And that left me with an interesting handful of statements to study. First, note that Keep did not even address the advance coverage given to the Rob Bliss May Day event that never took place. In a newspaper of limited resources, that level of attention still seems like a strange decision.

And I know that Keep isn’t kidding when he says that he ran out of people to cover events. The Press laid off 65 employees in January, and that was after large-scale cuts to wages and benefits in 2009. In July last year, the Press lost a number of long-time reporters and columnists, some of whom apparently have since decided to work for the paper freelance. The fulltime staff can best be described as skeletal for the amount of work it has to handle.

With that in mind, I was left to dissect what had and hadn’t been found “worthy” enough to receive a reporter and/or photographer assigned to it. Tulip Time always gets plenty of press, and so do school events, so the technology fair coverage made sense. I was glad to see that the Press chose to cover, however minimally, the Fiesta celebration put on by the Latin Americans United for Progress. But the first day of census taking? And the first day of the smoking ban? Those have been marked multiple times in the Press already, and surely there was little to say about the very first day of the smoking ban—why not cover it after the weekend was over?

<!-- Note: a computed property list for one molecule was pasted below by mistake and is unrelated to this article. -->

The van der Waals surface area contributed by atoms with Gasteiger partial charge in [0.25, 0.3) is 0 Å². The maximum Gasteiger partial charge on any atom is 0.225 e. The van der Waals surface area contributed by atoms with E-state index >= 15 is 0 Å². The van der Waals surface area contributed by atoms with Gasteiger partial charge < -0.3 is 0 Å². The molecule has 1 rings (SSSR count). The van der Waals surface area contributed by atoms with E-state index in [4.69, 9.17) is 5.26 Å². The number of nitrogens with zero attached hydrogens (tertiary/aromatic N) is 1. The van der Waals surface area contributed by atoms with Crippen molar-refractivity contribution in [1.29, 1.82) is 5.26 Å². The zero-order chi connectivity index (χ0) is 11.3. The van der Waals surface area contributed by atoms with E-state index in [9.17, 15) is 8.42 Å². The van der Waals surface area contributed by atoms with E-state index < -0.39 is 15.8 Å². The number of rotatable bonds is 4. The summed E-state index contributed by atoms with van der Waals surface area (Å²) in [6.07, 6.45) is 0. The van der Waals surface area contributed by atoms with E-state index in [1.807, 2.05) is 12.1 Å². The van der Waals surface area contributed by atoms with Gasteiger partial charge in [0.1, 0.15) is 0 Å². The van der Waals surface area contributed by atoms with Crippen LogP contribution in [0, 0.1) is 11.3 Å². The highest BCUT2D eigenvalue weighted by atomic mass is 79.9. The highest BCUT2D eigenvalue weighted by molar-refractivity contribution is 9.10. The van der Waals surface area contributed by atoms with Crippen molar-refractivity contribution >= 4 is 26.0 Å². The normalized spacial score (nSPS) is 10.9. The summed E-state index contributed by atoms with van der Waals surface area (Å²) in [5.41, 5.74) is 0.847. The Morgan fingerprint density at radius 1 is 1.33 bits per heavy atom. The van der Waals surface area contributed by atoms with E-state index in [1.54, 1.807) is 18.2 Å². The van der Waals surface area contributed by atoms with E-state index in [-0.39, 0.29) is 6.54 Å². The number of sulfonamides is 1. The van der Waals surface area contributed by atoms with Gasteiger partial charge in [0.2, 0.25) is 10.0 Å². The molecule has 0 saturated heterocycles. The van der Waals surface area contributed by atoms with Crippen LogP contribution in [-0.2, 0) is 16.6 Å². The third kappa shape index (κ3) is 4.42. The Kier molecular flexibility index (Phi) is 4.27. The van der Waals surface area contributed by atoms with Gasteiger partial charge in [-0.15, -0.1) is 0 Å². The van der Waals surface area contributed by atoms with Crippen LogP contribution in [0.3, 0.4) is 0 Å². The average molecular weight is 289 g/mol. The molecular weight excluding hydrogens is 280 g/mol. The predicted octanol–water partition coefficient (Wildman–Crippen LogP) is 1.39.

I also couldn’t help but notice the Right to Life event received reporter attention, although apparently didn’t make the final cut for the paper—while two more progressive events, May Day 2010 and the Grace Hunger Walk, did not.

But the really bizarre thing was that the Press had chosen to send “sports reporters and photographers” to Las Vegas to cover the Floyd Mayfield fight.

Paul Keep has reiterated a number of times that the reason that local news lands on the front page of the paper, trumping all national events, is that local coverage is the Press’s “niche.” On March 21 of this year, he wrote, “Everyone knows about the earthquakes in Haiti and Chile right after they hit, but how will you find out about important events occurring in a city, village, or township neighborhood near you? That’s why you see the Press front page today dominated by stories that are local or regional…Perspective and deeper understanding is our niche.”

With that mission in mind, I guess I can understand sending a Press reporter to the Las Vegas event to dig for local-angle stories about the Mayweather-Mosley fight. But a whole team of Press staffers? These guys were so pressed to keep filing stories that they ended up, absurdly, doing video interviews of each other.

And for a sports event covered by every major network and wire service, why did the Press need its own photos—let alone video clips and Tweets? After all, it picks up most of its national and international content and images from wire service reports. Photos of the Mayweather fight fill pages and pages of a Google search, and the Press photos are nothing different or unusual from photographs available from other sources. Meanwhile, coverage of truly local events—the Press’s main focus, according to its editor—were left begging for notice.

I find trying to decode this newspaper is always a puzzle. As in many times in the past, today I watch the ship of state that is the Grand Rapids Press sailing on: listing ever to the right and veering off on a course charted by its own inscrutable editorial decisions.